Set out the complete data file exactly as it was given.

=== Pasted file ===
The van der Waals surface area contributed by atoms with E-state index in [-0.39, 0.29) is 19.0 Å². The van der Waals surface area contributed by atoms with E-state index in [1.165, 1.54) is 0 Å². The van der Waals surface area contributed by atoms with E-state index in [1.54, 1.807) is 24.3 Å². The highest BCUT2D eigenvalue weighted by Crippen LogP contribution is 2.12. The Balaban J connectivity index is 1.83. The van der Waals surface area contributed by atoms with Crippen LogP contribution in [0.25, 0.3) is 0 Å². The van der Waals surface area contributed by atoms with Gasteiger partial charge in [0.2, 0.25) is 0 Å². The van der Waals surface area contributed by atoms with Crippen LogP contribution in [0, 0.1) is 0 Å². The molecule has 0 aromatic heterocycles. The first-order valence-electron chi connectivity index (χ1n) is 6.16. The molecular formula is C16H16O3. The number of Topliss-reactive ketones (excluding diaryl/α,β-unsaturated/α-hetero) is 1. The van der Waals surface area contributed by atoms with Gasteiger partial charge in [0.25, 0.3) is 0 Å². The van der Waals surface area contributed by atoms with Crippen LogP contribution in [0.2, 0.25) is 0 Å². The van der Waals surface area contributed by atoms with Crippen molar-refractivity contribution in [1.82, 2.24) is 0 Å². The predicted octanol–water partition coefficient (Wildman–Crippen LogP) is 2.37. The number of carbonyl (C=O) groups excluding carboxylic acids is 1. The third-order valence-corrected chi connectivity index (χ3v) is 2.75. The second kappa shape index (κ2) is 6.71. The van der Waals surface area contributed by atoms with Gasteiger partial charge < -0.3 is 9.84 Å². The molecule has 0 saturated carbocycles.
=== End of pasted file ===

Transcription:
The van der Waals surface area contributed by atoms with E-state index in [-0.39, 0.29) is 19.0 Å². The van der Waals surface area contributed by atoms with E-state index in [1.165, 1.54) is 0 Å². The van der Waals surface area contributed by atoms with E-state index in [1.54, 1.807) is 24.3 Å². The highest BCUT2D eigenvalue weighted by Crippen LogP contribution is 2.12. The Balaban J connectivity index is 1.83. The van der Waals surface area contributed by atoms with Crippen LogP contribution in [0.25, 0.3) is 0 Å². The van der Waals surface area contributed by atoms with Gasteiger partial charge in [0.2, 0.25) is 0 Å². The van der Waals surface area contributed by atoms with Crippen LogP contribution in [0, 0.1) is 0 Å². The molecule has 0 aromatic heterocycles. The first-order valence-electron chi connectivity index (χ1n) is 6.16. The molecular formula is C16H16O3. The number of Topliss-reactive ketones (excluding diaryl/α,β-unsaturated/α-hetero) is 1. The van der Waals surface area contributed by atoms with Gasteiger partial charge in [0.25, 0.3) is 0 Å². The van der Waals surface area contributed by atoms with Crippen LogP contribution in [0.2, 0.25) is 0 Å². The van der Waals surface area contributed by atoms with Crippen molar-refractivity contribution in [1.82, 2.24) is 0 Å². The predicted octanol–water partition coefficient (Wildman–Crippen LogP) is 2.37. The number of carbonyl (C=O) groups excluding carboxylic acids is 1. The third-order valence-corrected chi connectivity index (χ3v) is 2.75. The second kappa shape index (κ2) is 6.71. The van der Waals surface area contributed by atoms with Gasteiger partial charge < -0.3 is 9.84 Å². The molecule has 0 saturated carbocycles.